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briefs

- The Washington Times - Monday, July 19, 2010

PAKISTAN

Clinton tries allaying Pakistani skepticism

ISLAMABAD | Secretary of State Hillary Rodham Clinton sought Monday to convince skeptical Pakistanis that American interest in their country extends beyond the fight against Islamist militants by announcing a raft of new aid projects worth $500 million.

The projects, which include hospitals and new dams for sorely needed electricity, are part of a $7.5 billion aid effort to win over Pakistanis suspicious about Washington's goals here and in neighboring Afghanistan, where U.S. troops are being killed in ever greater numbers by an insurgency with roots in Pakistan.

Mistrust over U.S. intentions in Pakistan is in part due to Washington's decision to turn away from the nuclear-armed country after enlisting its support to defeat the Soviets in Afghanistan in the 1980s.

SOUTH KOREA

U.S. carrier to arrive ahead of exercise

SEOUL | A U.S. aircraft carrier and three destroyers will visit South Korea this week ahead of a naval exercise to deter North Korea following the sinking of one of Seoul's warships, officials said Monday.

The USS George Washington, based in Yokosuka, Japan, will arrive Wednesday at the southern port city of Busan for a five-day port call, the U.S. military said.

Three destroyers from the carrier's strike group, including the USS McCampbell, will also visit South Korean ports on the same day.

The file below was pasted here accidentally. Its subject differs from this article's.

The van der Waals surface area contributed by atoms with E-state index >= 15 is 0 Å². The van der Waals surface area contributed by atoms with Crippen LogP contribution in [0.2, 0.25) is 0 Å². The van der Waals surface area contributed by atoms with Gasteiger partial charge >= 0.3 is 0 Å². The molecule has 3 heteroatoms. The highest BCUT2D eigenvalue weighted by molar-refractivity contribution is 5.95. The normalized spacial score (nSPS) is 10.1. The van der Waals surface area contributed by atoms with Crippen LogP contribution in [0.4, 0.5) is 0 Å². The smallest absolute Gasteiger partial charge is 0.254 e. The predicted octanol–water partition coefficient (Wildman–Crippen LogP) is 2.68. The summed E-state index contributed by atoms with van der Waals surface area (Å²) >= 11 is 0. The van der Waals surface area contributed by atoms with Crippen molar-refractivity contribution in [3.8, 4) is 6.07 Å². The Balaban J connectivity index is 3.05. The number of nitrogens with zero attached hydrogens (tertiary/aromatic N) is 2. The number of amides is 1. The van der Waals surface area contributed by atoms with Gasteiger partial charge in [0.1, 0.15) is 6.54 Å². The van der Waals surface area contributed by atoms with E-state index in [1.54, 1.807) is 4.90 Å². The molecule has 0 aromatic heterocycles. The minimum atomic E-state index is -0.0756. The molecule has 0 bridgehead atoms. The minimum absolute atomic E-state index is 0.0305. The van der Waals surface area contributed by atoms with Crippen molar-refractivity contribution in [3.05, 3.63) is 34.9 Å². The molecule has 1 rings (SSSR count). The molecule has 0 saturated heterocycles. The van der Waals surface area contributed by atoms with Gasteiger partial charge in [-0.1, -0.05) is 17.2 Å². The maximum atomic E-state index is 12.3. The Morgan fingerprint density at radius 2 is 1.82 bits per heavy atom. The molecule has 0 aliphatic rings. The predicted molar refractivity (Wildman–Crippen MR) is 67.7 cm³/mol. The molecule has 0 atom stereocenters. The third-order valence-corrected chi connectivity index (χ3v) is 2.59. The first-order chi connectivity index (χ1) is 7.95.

"Our presence here is a testament to the strength of our alliance and our constant readiness to defend [South Korea]," said the carrier's commanding officer, Capt. David Lausman.

U.S. Defense Secretary Robert M. Gates arrived in Seoul on Monday for talks, and Pentagon spokesman Geoff Morrell said the port call was timed to coincide with the visit.

SYRIA

Full Islamic veils banned at universities

DAMASCUS | Syria has forbidden the country's students and teachers from wearing the niqab - the full Islamic veil that reveals only a woman's eyes - taking aim at a garment many see as political.

The ban shows a rare point of agreement between Syria's secular, authoritarian government and the democracies of Europe: Both view the niqab as a potentially destabilizing threat.

The ban affects public and private universities and aims to protect Syria's secular identity. Hundreds of primary school teachers who were wearing the niqab at government-run schools were transferred last month to administrative jobs.

The ban, issued Sunday by the Education Ministry, does not affect the hijab, or head scarf, which is far more common in Syria than the niqab's billowing black robes.

Syria is the latest in a string of nations from Europe to the Middle East to weigh in on the veil, perhaps the most visible symbol of conservative Islam.

Veils have spread in other secular-leaning Arab countries, such as Egypt, Jordan and Lebanon, with Jordan's government trying to discourage them by playing up reports of robbers who wear veils as masks.

Turkey bans Muslim head scarves in universities, with many saying attempts to allow them in schools amount to an attack on modern Turkey's secular laws.

From wire dispatches and staff reports

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